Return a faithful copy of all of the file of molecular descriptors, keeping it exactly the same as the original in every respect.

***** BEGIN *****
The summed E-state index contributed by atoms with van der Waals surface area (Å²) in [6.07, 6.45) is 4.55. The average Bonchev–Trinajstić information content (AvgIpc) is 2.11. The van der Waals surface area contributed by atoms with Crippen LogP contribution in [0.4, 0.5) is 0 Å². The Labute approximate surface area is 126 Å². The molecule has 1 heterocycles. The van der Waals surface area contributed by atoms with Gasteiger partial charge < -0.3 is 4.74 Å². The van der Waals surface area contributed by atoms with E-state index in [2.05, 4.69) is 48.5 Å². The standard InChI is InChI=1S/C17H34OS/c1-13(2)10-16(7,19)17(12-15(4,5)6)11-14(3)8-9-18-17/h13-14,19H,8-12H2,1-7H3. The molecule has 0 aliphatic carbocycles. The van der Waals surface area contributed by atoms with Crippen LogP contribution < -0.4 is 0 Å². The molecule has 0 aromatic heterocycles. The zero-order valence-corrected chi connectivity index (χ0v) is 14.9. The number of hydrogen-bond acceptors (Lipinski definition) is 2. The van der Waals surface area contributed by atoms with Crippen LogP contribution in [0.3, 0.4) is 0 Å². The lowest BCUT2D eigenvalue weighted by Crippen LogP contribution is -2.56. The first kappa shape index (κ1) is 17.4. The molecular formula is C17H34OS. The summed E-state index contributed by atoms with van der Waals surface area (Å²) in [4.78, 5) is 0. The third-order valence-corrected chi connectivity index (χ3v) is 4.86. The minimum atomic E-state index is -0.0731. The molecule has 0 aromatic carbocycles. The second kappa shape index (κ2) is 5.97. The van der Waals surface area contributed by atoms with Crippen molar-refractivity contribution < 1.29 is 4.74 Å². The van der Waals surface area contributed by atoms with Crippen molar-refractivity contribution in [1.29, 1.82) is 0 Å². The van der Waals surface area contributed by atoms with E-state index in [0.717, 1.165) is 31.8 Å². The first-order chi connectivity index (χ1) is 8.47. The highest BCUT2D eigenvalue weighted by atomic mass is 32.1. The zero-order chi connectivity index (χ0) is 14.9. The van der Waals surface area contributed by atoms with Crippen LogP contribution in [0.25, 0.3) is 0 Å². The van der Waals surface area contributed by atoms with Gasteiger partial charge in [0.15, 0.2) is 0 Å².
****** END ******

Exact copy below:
The summed E-state index contributed by atoms with van der Waals surface area (Å²) in [6.07, 6.45) is 4.55. The average Bonchev–Trinajstić information content (AvgIpc) is 2.11. The van der Waals surface area contributed by atoms with Crippen LogP contribution in [0.4, 0.5) is 0 Å². The Labute approximate surface area is 126 Å². The molecule has 1 heterocycles. The van der Waals surface area contributed by atoms with Gasteiger partial charge < -0.3 is 4.74 Å². The van der Waals surface area contributed by atoms with E-state index in [2.05, 4.69) is 48.5 Å². The standard InChI is InChI=1S/C17H34OS/c1-13(2)10-16(7,19)17(12-15(4,5)6)11-14(3)8-9-18-17/h13-14,19H,8-12H2,1-7H3. The molecule has 0 aliphatic carbocycles. The van der Waals surface area contributed by atoms with Crippen LogP contribution < -0.4 is 0 Å². The molecule has 0 aromatic heterocycles. The zero-order valence-corrected chi connectivity index (χ0v) is 14.9. The number of hydrogen-bond acceptors (Lipinski definition) is 2. The van der Waals surface area contributed by atoms with Crippen LogP contribution in [0.3, 0.4) is 0 Å². The lowest BCUT2D eigenvalue weighted by Crippen LogP contribution is -2.56. The first kappa shape index (κ1) is 17.4. The molecular formula is C17H34OS. The summed E-state index contributed by atoms with van der Waals surface area (Å²) in [4.78, 5) is 0. The third-order valence-corrected chi connectivity index (χ3v) is 4.86. The minimum atomic E-state index is -0.0731. The molecule has 0 aromatic carbocycles. The second kappa shape index (κ2) is 5.97. The van der Waals surface area contributed by atoms with Crippen molar-refractivity contribution < 1.29 is 4.74 Å². The van der Waals surface area contributed by atoms with Crippen molar-refractivity contribution in [1.29, 1.82) is 0 Å². The van der Waals surface area contributed by atoms with E-state index in [0.717, 1.165) is 31.8 Å². The first-order chi connectivity index (χ1) is 8.47. The highest BCUT2D eigenvalue weighted by atomic mass is 32.1. The zero-order chi connectivity index (χ0) is 14.9. The van der Waals surface area contributed by atoms with Crippen LogP contribution in [0.25, 0.3) is 0 Å². The van der Waals surface area contributed by atoms with Gasteiger partial charge in [0.15, 0.2) is 0 Å².